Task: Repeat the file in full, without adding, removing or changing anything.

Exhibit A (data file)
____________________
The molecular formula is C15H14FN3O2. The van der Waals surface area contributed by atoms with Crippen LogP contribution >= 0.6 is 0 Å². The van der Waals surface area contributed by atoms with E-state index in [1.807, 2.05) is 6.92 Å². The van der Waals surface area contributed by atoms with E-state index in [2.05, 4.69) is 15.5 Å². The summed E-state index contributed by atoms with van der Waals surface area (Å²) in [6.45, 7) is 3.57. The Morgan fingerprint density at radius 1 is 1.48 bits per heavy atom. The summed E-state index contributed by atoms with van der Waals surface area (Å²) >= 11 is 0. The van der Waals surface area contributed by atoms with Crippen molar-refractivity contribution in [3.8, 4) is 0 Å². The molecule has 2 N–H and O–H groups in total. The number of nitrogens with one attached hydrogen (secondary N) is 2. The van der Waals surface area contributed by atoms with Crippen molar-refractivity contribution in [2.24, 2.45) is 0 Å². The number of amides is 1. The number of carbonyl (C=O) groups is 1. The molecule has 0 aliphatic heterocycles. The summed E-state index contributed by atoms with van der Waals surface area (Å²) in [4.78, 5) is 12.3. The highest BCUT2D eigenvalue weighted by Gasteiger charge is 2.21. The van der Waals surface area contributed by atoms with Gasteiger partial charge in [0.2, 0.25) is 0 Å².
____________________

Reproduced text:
The molecular formula is C15H14FN3O2. The van der Waals surface area contributed by atoms with Crippen LogP contribution >= 0.6 is 0 Å². The van der Waals surface area contributed by atoms with E-state index in [1.807, 2.05) is 6.92 Å². The van der Waals surface area contributed by atoms with E-state index in [2.05, 4.69) is 15.5 Å². The summed E-state index contributed by atoms with van der Waals surface area (Å²) in [6.45, 7) is 3.57. The Morgan fingerprint density at radius 1 is 1.48 bits per heavy atom. The summed E-state index contributed by atoms with van der Waals surface area (Å²) >= 11 is 0. The van der Waals surface area contributed by atoms with Crippen molar-refractivity contribution in [3.8, 4) is 0 Å². The molecule has 2 N–H and O–H groups in total. The number of nitrogens with one attached hydrogen (secondary N) is 2. The van der Waals surface area contributed by atoms with Crippen molar-refractivity contribution in [2.24, 2.45) is 0 Å². The number of amides is 1. The number of carbonyl (C=O) groups is 1. The molecule has 0 aliphatic heterocycles. The summed E-state index contributed by atoms with van der Waals surface area (Å²) in [4.78, 5) is 12.3. The highest BCUT2D eigenvalue weighted by Gasteiger charge is 2.21. The van der Waals surface area contributed by atoms with Gasteiger partial charge in [0.2, 0.25) is 0 Å².